While there were bushels of pioneering electronic composers active in the mid 1970s, few modular synth players performed their compositions to full arenas and put out nationally distributed quadrophonic LPs. When Seastones, Ned Lagin’s sole album of “biomusic,” was released in 1975, it received enough FM radio play to edge into the outer boroughs of Billboard’s charts despite its pressing in SQ quad, one of three quad competitors that would die in brutal mid-’70s format wars. Though the mix promised stereo compatibility, most turntables rendered a murky presentation of Seastones’ already obtuse music. A 1990 CD realization, meanwhile, accidentally deleted the track breaks. But a crystalline new mix, available only through Lagin’s website, presents a vastly expanded and rearranged two-CD iteration of Seastones, gorgeously reanimating one of the most misunderstood and literally misheard projects in the rock/experimental family tree. Between 1970 and 1975, Lagin and Seastones arrived at what Brian Eno and others would later call “generative music.” Running modular-synth signals through chains of effects and gates—often involving other musicians as filters—the M.I.T.-trained biologist created what he called “moment forms,” not intended to be listened to in any fixed order. Broken down for the first time into 83 unnamed individual tracks, ready for shuffling at the highest possible fidelity (or cherry-picking one’s favorites) the new Seastones is an ever-changing carousel of surprising sound sculptures, tangible and visceral, often exquisitely delicate—and nearly all unsuited for anything other than total foreground listening, linear only if a listener is willing to commit to a stroll through Lagin’s creations. While some moment forms seem to anticipate Eno’s own experiments with atmospheric music, they disappear into Seastones’ constant reminders about the beauty, power, and sometimes discomfort of pure sound.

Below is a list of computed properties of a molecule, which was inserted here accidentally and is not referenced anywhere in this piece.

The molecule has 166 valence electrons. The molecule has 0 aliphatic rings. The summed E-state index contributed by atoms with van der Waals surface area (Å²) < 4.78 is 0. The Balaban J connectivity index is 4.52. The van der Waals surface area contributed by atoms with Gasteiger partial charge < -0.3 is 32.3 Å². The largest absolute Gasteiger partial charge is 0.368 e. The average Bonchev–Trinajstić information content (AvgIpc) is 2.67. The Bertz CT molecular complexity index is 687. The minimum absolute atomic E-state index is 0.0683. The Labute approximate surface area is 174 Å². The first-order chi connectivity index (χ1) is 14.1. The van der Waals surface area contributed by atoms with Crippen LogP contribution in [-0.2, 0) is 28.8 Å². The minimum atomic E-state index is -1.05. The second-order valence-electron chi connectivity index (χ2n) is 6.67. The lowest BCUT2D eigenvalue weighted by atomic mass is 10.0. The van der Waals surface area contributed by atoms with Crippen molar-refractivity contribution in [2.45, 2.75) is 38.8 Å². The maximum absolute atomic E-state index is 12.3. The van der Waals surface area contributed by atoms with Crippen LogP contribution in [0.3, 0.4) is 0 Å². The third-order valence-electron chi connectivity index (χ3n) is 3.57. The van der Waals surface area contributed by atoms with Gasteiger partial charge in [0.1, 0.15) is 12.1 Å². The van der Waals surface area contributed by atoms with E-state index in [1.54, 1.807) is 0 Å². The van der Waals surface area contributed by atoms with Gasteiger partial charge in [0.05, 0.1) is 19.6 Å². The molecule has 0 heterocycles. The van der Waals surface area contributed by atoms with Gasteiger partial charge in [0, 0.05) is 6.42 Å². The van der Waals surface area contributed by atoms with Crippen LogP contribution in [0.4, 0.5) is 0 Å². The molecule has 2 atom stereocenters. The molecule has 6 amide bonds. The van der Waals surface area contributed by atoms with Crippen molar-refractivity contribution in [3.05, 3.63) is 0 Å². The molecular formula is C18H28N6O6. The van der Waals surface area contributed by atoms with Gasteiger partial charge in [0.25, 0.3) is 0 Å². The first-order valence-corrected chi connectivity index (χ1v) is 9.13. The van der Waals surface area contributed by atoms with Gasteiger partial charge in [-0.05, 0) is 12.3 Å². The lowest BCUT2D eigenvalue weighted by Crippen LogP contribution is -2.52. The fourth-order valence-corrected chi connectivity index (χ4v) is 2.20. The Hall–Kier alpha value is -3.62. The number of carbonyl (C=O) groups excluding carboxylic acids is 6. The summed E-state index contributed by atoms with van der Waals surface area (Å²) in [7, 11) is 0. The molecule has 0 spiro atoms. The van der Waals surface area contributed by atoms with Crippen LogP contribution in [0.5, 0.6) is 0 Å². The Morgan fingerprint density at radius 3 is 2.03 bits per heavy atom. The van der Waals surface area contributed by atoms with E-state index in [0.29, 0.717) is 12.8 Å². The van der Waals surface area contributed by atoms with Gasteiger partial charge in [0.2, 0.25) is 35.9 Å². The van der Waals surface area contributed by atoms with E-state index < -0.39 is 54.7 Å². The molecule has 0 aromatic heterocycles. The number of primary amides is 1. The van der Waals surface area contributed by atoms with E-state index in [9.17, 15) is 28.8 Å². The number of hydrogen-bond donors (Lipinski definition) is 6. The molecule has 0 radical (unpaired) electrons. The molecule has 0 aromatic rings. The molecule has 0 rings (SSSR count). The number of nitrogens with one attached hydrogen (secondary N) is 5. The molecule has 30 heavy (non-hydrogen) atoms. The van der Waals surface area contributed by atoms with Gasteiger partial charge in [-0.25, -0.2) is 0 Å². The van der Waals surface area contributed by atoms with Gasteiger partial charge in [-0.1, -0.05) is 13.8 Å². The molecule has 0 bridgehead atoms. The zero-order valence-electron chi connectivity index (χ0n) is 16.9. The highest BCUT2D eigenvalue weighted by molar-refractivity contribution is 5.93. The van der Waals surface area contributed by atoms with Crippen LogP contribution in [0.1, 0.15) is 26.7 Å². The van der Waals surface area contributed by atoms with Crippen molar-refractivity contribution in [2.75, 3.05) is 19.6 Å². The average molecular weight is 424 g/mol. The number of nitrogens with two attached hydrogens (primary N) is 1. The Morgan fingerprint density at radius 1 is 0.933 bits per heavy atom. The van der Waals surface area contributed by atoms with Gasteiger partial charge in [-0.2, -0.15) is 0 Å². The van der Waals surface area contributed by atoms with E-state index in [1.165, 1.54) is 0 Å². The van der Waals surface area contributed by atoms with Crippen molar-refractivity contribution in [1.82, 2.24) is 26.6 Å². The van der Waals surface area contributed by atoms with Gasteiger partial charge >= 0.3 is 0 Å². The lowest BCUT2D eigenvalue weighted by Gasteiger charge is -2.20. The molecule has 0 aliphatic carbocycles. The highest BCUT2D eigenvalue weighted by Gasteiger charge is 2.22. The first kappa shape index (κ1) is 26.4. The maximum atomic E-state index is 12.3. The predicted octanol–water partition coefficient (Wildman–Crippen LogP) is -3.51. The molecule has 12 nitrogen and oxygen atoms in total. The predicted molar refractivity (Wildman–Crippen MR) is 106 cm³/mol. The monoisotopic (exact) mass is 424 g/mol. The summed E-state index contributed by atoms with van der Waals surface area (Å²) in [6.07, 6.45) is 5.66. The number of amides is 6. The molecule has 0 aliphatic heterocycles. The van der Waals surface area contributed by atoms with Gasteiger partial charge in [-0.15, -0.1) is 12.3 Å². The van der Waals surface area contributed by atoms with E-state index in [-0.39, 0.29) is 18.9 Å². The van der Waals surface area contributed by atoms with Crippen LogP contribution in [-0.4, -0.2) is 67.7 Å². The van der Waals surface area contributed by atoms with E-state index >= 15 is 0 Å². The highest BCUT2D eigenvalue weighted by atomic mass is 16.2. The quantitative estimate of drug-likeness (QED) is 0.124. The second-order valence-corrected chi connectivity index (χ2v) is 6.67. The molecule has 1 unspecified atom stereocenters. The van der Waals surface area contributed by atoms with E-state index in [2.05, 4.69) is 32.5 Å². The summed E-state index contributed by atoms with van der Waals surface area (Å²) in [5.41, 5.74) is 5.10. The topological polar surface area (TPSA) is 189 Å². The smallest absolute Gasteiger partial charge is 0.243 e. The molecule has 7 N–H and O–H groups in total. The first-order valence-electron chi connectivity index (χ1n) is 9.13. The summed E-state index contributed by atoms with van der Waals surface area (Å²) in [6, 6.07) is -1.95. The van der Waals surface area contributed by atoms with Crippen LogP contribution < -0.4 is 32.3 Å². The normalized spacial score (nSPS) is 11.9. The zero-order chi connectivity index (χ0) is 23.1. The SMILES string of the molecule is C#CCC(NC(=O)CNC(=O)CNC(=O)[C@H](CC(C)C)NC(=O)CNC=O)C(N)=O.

Though the original Seastones would find an audience among experimental-music heads and noise connoisseurs, it would likewise remain in the record-collecting memory due to its other feature: an all-star lineup, albeit one with a major caveat. It features significant participation by the Grateful Dead's Jerry Garcia, Phil Lesh, and Mickey Hart; Jefferson Airplane’s Grace Slick; the ever-game David Crosby; and others. As the Dead’s in-house modular-synth genius, Lagin performed with the Dead live—check out 9/11/74—and in the studio, and these appearances would cement him as a glowing avant-garde node within the Dead’s music when the band got hip again around the turn of the 21st century. Throughout 1974, Lagin and Lesh would perform unannounced through the Dead’s mammoth Wall of Sound speaker array, making music that was often a combination of minimalist, rumbling, and disconcerting, sometimes moving from harsh and expressive noise to sublime space jazz. Trending Now Explore Talking Heads’ Remain in Light (in 4 Minutes) Yet, with a few notable exceptions, these marquee names are virtually unrecognizable except as their most distilled musical personalities, their egos subsumed into the larger creation.